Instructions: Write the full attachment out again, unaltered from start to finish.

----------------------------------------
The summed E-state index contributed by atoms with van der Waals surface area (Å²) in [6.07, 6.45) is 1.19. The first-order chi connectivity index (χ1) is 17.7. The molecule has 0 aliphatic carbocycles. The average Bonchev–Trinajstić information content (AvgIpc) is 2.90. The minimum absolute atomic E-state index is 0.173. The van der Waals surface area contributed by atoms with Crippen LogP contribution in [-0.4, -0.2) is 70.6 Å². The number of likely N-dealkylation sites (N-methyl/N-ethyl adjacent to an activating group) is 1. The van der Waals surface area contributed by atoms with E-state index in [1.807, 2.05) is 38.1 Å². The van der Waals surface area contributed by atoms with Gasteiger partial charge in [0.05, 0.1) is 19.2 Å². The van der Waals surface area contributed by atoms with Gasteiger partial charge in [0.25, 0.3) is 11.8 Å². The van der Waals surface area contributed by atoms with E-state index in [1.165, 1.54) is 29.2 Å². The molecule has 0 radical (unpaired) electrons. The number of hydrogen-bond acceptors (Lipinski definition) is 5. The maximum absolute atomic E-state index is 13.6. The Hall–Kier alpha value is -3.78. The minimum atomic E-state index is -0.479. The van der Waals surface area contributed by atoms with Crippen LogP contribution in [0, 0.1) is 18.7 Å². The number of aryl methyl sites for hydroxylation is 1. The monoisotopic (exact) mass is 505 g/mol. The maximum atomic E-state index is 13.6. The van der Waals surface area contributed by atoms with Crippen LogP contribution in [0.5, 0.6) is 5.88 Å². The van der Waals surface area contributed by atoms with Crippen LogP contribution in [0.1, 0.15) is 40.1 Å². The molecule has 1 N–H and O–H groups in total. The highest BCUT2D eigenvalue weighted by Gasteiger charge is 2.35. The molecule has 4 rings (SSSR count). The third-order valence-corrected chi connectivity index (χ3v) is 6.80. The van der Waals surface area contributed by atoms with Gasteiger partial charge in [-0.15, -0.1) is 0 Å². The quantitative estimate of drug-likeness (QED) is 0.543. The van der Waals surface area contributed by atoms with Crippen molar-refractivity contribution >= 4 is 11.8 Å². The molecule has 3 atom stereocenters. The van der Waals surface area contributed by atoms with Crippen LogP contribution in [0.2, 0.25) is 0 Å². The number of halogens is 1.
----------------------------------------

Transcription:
The summed E-state index contributed by atoms with van der Waals surface area (Å²) in [6.07, 6.45) is 1.19. The first-order chi connectivity index (χ1) is 17.7. The molecule has 0 aliphatic carbocycles. The average Bonchev–Trinajstić information content (AvgIpc) is 2.90. The minimum absolute atomic E-state index is 0.173. The van der Waals surface area contributed by atoms with Crippen LogP contribution in [-0.4, -0.2) is 70.6 Å². The number of likely N-dealkylation sites (N-methyl/N-ethyl adjacent to an activating group) is 1. The van der Waals surface area contributed by atoms with E-state index in [1.807, 2.05) is 38.1 Å². The van der Waals surface area contributed by atoms with Gasteiger partial charge in [0.05, 0.1) is 19.2 Å². The van der Waals surface area contributed by atoms with Gasteiger partial charge in [0.25, 0.3) is 11.8 Å². The van der Waals surface area contributed by atoms with E-state index in [1.165, 1.54) is 29.2 Å². The molecule has 0 radical (unpaired) electrons. The number of hydrogen-bond acceptors (Lipinski definition) is 5. The maximum absolute atomic E-state index is 13.6. The Hall–Kier alpha value is -3.78. The minimum atomic E-state index is -0.479. The van der Waals surface area contributed by atoms with Crippen LogP contribution in [0, 0.1) is 18.7 Å². The number of aryl methyl sites for hydroxylation is 1. The monoisotopic (exact) mass is 505 g/mol. The maximum atomic E-state index is 13.6. The van der Waals surface area contributed by atoms with Crippen LogP contribution in [0.5, 0.6) is 5.88 Å². The van der Waals surface area contributed by atoms with Crippen LogP contribution in [0.1, 0.15) is 40.1 Å². The molecule has 1 N–H and O–H groups in total. The highest BCUT2D eigenvalue weighted by Gasteiger charge is 2.35. The molecule has 4 rings (SSSR count). The third-order valence-corrected chi connectivity index (χ3v) is 6.80. The van der Waals surface area contributed by atoms with Gasteiger partial charge in [-0.15, -0.1) is 0 Å². The quantitative estimate of drug-likeness (QED) is 0.543. The van der Waals surface area contributed by atoms with Crippen molar-refractivity contribution >= 4 is 11.8 Å². The molecule has 3 atom stereocenters. The van der Waals surface area contributed by atoms with Crippen LogP contribution in [0.2, 0.25) is 0 Å². The number of halogens is 1.